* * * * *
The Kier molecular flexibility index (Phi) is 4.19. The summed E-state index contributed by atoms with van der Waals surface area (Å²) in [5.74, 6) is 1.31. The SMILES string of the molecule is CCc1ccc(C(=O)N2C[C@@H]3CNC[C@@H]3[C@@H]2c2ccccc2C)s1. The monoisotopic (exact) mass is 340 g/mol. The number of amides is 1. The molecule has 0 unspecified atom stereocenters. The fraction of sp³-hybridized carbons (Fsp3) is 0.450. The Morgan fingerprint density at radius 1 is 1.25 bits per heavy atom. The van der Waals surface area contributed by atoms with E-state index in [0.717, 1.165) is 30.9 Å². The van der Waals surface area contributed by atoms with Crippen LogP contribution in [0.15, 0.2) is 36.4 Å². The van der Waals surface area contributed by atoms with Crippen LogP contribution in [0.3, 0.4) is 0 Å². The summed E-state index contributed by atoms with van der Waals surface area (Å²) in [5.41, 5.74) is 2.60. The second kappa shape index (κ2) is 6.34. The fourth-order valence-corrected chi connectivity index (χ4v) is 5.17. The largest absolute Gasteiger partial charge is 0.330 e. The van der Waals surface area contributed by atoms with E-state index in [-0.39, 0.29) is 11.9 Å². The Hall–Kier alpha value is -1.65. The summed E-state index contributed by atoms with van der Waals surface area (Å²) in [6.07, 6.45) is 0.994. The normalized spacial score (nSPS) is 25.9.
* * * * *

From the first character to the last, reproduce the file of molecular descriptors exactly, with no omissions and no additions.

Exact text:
The Kier molecular flexibility index (Phi) is 4.19. The summed E-state index contributed by atoms with van der Waals surface area (Å²) in [5.74, 6) is 1.31. The SMILES string of the molecule is CCc1ccc(C(=O)N2C[C@@H]3CNC[C@@H]3[C@@H]2c2ccccc2C)s1. The monoisotopic (exact) mass is 340 g/mol. The number of amides is 1. The molecule has 0 unspecified atom stereocenters. The fraction of sp³-hybridized carbons (Fsp3) is 0.450. The Morgan fingerprint density at radius 1 is 1.25 bits per heavy atom. The van der Waals surface area contributed by atoms with E-state index in [0.717, 1.165) is 30.9 Å². The van der Waals surface area contributed by atoms with Crippen LogP contribution in [0.15, 0.2) is 36.4 Å². The van der Waals surface area contributed by atoms with Crippen LogP contribution in [0.3, 0.4) is 0 Å². The summed E-state index contributed by atoms with van der Waals surface area (Å²) in [5.41, 5.74) is 2.60. The second kappa shape index (κ2) is 6.34. The fourth-order valence-corrected chi connectivity index (χ4v) is 5.17. The largest absolute Gasteiger partial charge is 0.330 e. The van der Waals surface area contributed by atoms with E-state index in [-0.39, 0.29) is 11.9 Å². The Hall–Kier alpha value is -1.65. The summed E-state index contributed by atoms with van der Waals surface area (Å²) in [6.07, 6.45) is 0.994. The normalized spacial score (nSPS) is 25.9.